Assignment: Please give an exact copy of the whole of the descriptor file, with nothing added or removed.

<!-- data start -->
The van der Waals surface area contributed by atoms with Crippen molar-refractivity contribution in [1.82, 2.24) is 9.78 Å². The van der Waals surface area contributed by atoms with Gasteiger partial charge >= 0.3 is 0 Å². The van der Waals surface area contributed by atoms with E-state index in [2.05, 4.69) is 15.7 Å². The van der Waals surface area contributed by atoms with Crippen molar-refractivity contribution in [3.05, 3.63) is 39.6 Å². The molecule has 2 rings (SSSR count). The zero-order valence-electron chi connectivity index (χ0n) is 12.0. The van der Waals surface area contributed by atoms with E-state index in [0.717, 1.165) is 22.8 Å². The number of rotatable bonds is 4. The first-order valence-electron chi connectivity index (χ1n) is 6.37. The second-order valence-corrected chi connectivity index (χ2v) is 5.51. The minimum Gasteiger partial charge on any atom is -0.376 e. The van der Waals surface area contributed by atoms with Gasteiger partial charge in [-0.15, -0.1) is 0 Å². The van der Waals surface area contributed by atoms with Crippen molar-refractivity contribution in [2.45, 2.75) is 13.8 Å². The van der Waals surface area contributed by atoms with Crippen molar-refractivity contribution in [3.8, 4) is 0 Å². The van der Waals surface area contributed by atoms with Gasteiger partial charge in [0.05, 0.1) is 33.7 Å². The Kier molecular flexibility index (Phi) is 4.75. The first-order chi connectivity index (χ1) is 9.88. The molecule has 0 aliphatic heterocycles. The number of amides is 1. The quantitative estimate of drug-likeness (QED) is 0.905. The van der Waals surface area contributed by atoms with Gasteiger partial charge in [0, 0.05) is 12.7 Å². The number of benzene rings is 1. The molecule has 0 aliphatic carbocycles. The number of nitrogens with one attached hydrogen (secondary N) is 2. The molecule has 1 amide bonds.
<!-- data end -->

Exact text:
The van der Waals surface area contributed by atoms with Crippen molar-refractivity contribution in [1.82, 2.24) is 9.78 Å². The van der Waals surface area contributed by atoms with Gasteiger partial charge >= 0.3 is 0 Å². The van der Waals surface area contributed by atoms with E-state index in [2.05, 4.69) is 15.7 Å². The van der Waals surface area contributed by atoms with Crippen molar-refractivity contribution in [3.05, 3.63) is 39.6 Å². The molecule has 2 rings (SSSR count). The zero-order valence-electron chi connectivity index (χ0n) is 12.0. The van der Waals surface area contributed by atoms with E-state index in [0.717, 1.165) is 22.8 Å². The number of rotatable bonds is 4. The first-order valence-electron chi connectivity index (χ1n) is 6.37. The second-order valence-corrected chi connectivity index (χ2v) is 5.51. The minimum Gasteiger partial charge on any atom is -0.376 e. The van der Waals surface area contributed by atoms with Gasteiger partial charge in [-0.15, -0.1) is 0 Å². The van der Waals surface area contributed by atoms with Crippen molar-refractivity contribution in [2.45, 2.75) is 13.8 Å². The van der Waals surface area contributed by atoms with Crippen molar-refractivity contribution in [3.8, 4) is 0 Å². The van der Waals surface area contributed by atoms with Gasteiger partial charge in [0.05, 0.1) is 33.7 Å². The Kier molecular flexibility index (Phi) is 4.75. The first-order chi connectivity index (χ1) is 9.88. The molecule has 0 aliphatic heterocycles. The number of amides is 1. The quantitative estimate of drug-likeness (QED) is 0.905. The van der Waals surface area contributed by atoms with Gasteiger partial charge in [0, 0.05) is 12.7 Å². The number of benzene rings is 1. The molecule has 0 aliphatic carbocycles. The number of nitrogens with one attached hydrogen (secondary N) is 2. The molecule has 1 amide bonds.